Johannesburg - Retired Constitutional Court justice Yvonne Mokgoro wants serious action taken against politicians who interfere with the work of the National Prosecuting Authority (NPA) following her recommendation that top prosecutors Nomgcobo Jiba and Lawrence Mrwebi be axed.
In her final report of the inquiry into Jiba and Mrwebi's fitness to hold office, Mokgoro has told President Cyril Ramaphosa that the NPA Act declares that interference with the work of the NPA is a crime.
"Serious measures must be taken against politicians and members of the executive and other private persons or entities who seek to influence unduly the NPA in the performance of its functions,” reads the report of the inquiry, in which Mokgoro was assisted by senior counsel Kgomotso Moroka and attorney Thenjiwe Vilakazi.
Mokgoro has recommended that Ramaphosa should remove Jiba and Mrwebi as deputy national director of public prosecutions (NDPP) and special director of public prosecutions, respectively.
"Jiba and Mrwebi have been involved in litigation in both their personal and official capacities over the years.
"They have, however, failed to introspect and reflect on the issues which have beset the NPA with their involvement, as reflected in this report,” stated Mokgoro.
She found that Jiba and Mrwebi failed to display the required competence and capacity in fulfilling their duties.
The inquiry found that Jiba lacked conscientiousness and that she was unfit to be an NDPP, deputy NDPP or director of public prosecutions.
"She is also not a fit and proper person, with due regard to her experience, conscientiousness and integrity, (and) to be entrusted with the responsibilities of the office concerned."
Ramaphosa suspended Jiba and Mrwebi in October last year following several damning judgments highly critical of the way they conducted some high-profile prosecutions.
These include appealing the judgments in the spy tapes saga that led to former president Jacob Zuma's fraud and corruption charges being dropped in April 2009, the withdrawal of corruption and fraud charges against controversial ex-crime intelligence divisional commissioner Richard Mdluli, and charging former KwaZulu-Natal Hawks head Johan Booysen with racketeering, among others.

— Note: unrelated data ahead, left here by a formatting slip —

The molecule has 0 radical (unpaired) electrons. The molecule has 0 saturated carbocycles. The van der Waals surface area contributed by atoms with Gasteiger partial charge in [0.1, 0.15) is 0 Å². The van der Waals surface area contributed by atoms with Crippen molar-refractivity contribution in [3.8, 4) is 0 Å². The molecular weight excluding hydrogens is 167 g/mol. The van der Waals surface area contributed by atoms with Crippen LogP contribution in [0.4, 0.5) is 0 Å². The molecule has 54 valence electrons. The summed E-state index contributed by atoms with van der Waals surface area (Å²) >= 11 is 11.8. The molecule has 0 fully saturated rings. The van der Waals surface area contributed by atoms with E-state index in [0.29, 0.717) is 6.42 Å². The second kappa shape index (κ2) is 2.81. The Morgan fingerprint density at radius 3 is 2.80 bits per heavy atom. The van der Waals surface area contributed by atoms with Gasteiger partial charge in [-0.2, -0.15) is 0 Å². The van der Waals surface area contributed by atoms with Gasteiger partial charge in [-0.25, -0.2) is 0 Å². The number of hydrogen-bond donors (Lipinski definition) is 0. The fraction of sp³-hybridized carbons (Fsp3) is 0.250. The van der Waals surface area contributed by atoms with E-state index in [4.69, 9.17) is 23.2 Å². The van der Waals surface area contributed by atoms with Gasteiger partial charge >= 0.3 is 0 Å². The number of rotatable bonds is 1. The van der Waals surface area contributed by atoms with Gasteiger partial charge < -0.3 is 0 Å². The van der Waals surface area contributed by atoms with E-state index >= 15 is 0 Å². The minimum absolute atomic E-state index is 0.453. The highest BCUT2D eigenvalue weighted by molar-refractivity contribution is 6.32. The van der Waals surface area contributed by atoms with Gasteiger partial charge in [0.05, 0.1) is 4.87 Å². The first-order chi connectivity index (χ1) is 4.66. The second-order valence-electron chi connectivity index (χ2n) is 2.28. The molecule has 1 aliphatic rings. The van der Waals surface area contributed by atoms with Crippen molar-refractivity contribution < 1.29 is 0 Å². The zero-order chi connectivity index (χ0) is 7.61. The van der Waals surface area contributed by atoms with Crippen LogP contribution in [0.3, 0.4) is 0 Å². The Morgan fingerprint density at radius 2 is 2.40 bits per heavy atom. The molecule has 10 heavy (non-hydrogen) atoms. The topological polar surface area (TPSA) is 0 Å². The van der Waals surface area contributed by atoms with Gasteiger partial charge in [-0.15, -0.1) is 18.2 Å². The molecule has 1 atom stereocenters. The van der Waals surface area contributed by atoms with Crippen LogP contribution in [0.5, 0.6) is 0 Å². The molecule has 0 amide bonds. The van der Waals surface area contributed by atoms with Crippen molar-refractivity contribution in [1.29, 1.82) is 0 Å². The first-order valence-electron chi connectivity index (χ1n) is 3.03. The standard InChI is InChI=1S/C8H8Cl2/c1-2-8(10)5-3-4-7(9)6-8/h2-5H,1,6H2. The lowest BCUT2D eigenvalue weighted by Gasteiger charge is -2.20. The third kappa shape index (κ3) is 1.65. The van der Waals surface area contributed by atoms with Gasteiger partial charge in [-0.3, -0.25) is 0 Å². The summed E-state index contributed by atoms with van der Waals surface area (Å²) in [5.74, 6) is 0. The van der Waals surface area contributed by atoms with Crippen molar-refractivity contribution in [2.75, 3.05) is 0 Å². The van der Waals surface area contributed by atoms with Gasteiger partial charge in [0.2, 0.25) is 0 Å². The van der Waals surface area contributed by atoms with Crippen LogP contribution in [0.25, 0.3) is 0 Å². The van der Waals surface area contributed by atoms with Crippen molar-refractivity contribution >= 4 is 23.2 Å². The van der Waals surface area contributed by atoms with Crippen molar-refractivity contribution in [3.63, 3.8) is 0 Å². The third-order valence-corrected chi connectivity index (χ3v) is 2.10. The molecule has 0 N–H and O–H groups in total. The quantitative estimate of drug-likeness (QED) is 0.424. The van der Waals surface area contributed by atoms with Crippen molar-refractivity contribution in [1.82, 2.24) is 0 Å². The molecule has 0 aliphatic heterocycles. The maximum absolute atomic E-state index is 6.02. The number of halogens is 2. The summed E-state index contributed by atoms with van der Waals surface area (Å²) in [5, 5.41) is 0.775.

Mdluli was charged with the unlawful utilisation of funds in the crime intelligence's secret service account for the private benefit of himself and his wife Theresa Lyons.
Mokgoro said Mrwebi's involvement in the withdrawal of charges against Mdluli had led to criticism so severe from high court judges that the findings meant he has been found guilty of misconduct.
The inquiry also found that Jiba's husband Sikhumbuzo Nhantsi, who was jailed for theft of nearly R200000 while practising as an attorney, was granted a presidential pardon by Zuma around the same time the spy tapes saga was unfolding.
At the time, Zuma had just elevated Jiba to the position of deputy NDPP in December 2010, and Mokgoro found that Nhantsi was granted the presidential pardon despite then justice minister Jeff Radebe recommending that it be refused.
"In light of the fact that a pardon is an act of generosity from the president, Jiba's proximity to her husband and her involvement in subsequent Zuma- related cases raises concern,” the inquiry found.
Jiba, who was appointed the NPA's second-in-charge in 2010, acted as NDPP between December 2011 and August 2013, after Menzi Simelane was removed from office, until Mxolisi Nxasana's appointment.
Earlier this year, Jiba and Mrwebi were also implicated by former Bosasa chief operations officer Angelo Agrizzi in being on the controversial company's payroll, receiving monthly bribes of R100 000 and R10 000 respectively.
Mokgoro also offered advice for the NPA, pleading with prosecutors to execute their mandate diligently and without fear, favour or prejudice. She warned that when officials are mired in controversy, and their decisions are often taken on review for being irrational and being found wanting, it damaged public confidence.
According to the report, the NPA has been beleaguered by allegations of malfeasance and political interference over the years, and that this was troubling, given the crucial role the institution plays in ensuring that the rule of law, which is the foundation of South Africa’s constitutional democracy, is both respected and safeguarded.
Mrwebi’s lawyer Amos Vilakazi said Mokgoro had merely made recommendations, and it wasn’t a final decision. He said his client had made written representations to Ramaphosa after being invited earlier this month and was waiting for the outcome.
Jiba’s lawyer Zola Majavu told Independent Media yesterday that he was not aware of Mokgoro’s recommendations, and would comment once he had seen the report.